Concurrent powers are powers of a federal state that are shared by both the federal government and each constituent political unit, such as a state or province. These powers may be exercised simultaneously within the same territory, in relation to the same body of citizens, and regarding the same subject-matter.[1] Concurrent powers are contrasted with reserved powers (not possessed by the federal government) and with exclusive federal powers (forbidden to be possessed by the states, or requiring federal permission).[1]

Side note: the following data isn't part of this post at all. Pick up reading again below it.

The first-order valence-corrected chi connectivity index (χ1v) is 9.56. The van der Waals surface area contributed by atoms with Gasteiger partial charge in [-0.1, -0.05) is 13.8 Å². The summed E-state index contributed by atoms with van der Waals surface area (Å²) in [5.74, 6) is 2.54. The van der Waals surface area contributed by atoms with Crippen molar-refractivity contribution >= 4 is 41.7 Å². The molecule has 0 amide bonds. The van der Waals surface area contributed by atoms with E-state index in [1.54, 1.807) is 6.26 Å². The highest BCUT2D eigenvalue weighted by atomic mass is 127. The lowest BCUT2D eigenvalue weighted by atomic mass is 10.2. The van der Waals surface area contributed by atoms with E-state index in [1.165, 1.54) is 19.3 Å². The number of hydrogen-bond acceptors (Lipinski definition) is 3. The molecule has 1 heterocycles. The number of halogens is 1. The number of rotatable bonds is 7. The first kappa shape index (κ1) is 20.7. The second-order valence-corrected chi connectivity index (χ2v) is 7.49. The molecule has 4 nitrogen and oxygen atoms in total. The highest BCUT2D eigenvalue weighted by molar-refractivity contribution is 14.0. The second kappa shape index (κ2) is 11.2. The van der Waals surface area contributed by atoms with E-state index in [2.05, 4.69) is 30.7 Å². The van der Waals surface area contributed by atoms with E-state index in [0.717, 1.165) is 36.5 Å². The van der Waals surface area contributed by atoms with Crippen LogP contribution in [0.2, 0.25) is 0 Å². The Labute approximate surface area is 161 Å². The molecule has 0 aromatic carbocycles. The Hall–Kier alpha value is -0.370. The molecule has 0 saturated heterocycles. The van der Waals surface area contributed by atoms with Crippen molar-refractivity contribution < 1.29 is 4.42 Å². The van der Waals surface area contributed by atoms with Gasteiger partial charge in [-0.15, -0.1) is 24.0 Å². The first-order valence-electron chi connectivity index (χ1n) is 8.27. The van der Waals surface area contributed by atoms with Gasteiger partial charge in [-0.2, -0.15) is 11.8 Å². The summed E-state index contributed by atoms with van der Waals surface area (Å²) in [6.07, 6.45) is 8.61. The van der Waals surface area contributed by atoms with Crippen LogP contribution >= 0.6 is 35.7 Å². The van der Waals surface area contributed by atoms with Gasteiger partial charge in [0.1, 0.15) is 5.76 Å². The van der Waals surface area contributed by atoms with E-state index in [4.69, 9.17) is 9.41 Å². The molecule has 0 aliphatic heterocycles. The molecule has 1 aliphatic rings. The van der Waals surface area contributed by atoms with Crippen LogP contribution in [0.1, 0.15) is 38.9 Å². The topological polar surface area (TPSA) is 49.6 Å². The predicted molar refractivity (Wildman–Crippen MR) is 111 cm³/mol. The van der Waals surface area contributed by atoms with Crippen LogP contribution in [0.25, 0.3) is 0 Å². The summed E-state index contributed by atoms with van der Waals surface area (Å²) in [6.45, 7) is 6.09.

In many federations, enumerated federal powers are supreme and so, they may pre-empt a state or provincial law in case of conflict. Concurrent powers can therefore be divided into two kinds: those not generally subject to federal pre-emption, such as the power to tax private citizens, and other concurrent powers.[2]

In the United States, examples of the concurrent powers shared by both the federal and the state governments include the powers to tax, to spend, and to create lower courts.[3]